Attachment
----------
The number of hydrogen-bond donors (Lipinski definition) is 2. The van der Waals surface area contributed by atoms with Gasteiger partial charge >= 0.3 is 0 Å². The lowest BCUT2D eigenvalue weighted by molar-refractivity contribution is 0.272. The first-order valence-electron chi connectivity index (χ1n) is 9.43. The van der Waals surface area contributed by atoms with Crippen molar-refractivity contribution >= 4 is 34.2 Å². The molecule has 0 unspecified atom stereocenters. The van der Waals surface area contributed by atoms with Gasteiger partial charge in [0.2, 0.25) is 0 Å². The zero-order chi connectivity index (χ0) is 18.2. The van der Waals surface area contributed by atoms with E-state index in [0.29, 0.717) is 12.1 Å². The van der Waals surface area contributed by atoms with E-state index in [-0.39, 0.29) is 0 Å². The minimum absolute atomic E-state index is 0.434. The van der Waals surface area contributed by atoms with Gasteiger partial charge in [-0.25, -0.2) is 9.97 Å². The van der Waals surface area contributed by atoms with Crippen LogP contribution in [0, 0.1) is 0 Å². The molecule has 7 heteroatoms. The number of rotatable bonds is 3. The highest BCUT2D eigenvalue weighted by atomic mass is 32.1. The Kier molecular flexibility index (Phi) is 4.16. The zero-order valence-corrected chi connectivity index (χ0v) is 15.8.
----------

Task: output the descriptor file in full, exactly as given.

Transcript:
The number of hydrogen-bond donors (Lipinski definition) is 2. The van der Waals surface area contributed by atoms with Gasteiger partial charge >= 0.3 is 0 Å². The lowest BCUT2D eigenvalue weighted by molar-refractivity contribution is 0.272. The first-order valence-electron chi connectivity index (χ1n) is 9.43. The van der Waals surface area contributed by atoms with Crippen molar-refractivity contribution >= 4 is 34.2 Å². The molecule has 0 unspecified atom stereocenters. The van der Waals surface area contributed by atoms with Gasteiger partial charge in [0.2, 0.25) is 0 Å². The zero-order chi connectivity index (χ0) is 18.2. The van der Waals surface area contributed by atoms with E-state index in [0.29, 0.717) is 12.1 Å². The van der Waals surface area contributed by atoms with E-state index in [-0.39, 0.29) is 0 Å². The minimum absolute atomic E-state index is 0.434. The van der Waals surface area contributed by atoms with Gasteiger partial charge in [-0.25, -0.2) is 9.97 Å². The van der Waals surface area contributed by atoms with Crippen LogP contribution in [0, 0.1) is 0 Å². The molecule has 7 heteroatoms. The number of rotatable bonds is 3. The highest BCUT2D eigenvalue weighted by atomic mass is 32.1. The Kier molecular flexibility index (Phi) is 4.16. The zero-order valence-corrected chi connectivity index (χ0v) is 15.8.